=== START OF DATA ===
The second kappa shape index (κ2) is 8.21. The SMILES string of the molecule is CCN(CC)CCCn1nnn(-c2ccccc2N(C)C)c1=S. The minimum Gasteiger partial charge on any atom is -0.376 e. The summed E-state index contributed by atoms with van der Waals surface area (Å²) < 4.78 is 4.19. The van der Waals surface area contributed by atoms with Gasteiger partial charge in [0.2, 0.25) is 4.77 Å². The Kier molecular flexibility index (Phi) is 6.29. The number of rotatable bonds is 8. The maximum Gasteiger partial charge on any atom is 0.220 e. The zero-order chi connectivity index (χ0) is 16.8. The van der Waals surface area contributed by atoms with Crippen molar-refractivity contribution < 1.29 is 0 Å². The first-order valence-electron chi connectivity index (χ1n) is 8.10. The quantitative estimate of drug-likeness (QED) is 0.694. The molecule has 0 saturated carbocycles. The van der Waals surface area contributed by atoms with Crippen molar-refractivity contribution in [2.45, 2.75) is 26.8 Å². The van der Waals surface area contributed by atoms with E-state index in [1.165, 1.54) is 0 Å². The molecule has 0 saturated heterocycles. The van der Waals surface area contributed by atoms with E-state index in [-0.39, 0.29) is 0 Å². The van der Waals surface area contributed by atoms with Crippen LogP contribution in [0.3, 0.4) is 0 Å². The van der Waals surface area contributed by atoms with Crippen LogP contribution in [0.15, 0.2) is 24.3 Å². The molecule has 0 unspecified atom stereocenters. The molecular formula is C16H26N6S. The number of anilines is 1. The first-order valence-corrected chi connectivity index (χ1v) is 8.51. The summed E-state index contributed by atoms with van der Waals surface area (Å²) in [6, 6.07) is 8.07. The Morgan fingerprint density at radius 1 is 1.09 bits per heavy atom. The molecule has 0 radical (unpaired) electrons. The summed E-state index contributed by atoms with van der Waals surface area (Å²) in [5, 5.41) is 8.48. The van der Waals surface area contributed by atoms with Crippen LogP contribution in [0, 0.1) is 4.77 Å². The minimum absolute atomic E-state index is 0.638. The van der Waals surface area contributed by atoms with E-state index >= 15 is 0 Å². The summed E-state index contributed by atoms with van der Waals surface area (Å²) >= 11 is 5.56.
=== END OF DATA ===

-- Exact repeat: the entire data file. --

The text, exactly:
The second kappa shape index (κ2) is 8.21. The SMILES string of the molecule is CCN(CC)CCCn1nnn(-c2ccccc2N(C)C)c1=S. The minimum Gasteiger partial charge on any atom is -0.376 e. The summed E-state index contributed by atoms with van der Waals surface area (Å²) < 4.78 is 4.19. The van der Waals surface area contributed by atoms with Gasteiger partial charge in [0.2, 0.25) is 4.77 Å². The Kier molecular flexibility index (Phi) is 6.29. The number of rotatable bonds is 8. The maximum Gasteiger partial charge on any atom is 0.220 e. The zero-order chi connectivity index (χ0) is 16.8. The van der Waals surface area contributed by atoms with Crippen molar-refractivity contribution < 1.29 is 0 Å². The first-order valence-electron chi connectivity index (χ1n) is 8.10. The quantitative estimate of drug-likeness (QED) is 0.694. The molecule has 0 saturated carbocycles. The van der Waals surface area contributed by atoms with Crippen molar-refractivity contribution in [2.45, 2.75) is 26.8 Å². The van der Waals surface area contributed by atoms with E-state index in [1.165, 1.54) is 0 Å². The molecule has 0 saturated heterocycles. The van der Waals surface area contributed by atoms with E-state index in [-0.39, 0.29) is 0 Å². The van der Waals surface area contributed by atoms with Crippen LogP contribution in [0.3, 0.4) is 0 Å². The van der Waals surface area contributed by atoms with Crippen LogP contribution in [0.15, 0.2) is 24.3 Å². The molecule has 0 unspecified atom stereocenters. The molecular formula is C16H26N6S. The number of anilines is 1. The first-order valence-corrected chi connectivity index (χ1v) is 8.51. The summed E-state index contributed by atoms with van der Waals surface area (Å²) in [6, 6.07) is 8.07. The Morgan fingerprint density at radius 1 is 1.09 bits per heavy atom. The molecule has 0 radical (unpaired) electrons. The summed E-state index contributed by atoms with van der Waals surface area (Å²) in [5, 5.41) is 8.48. The van der Waals surface area contributed by atoms with Crippen LogP contribution in [0, 0.1) is 4.77 Å². The minimum absolute atomic E-state index is 0.638. The van der Waals surface area contributed by atoms with E-state index >= 15 is 0 Å². The summed E-state index contributed by atoms with van der Waals surface area (Å²) >= 11 is 5.56.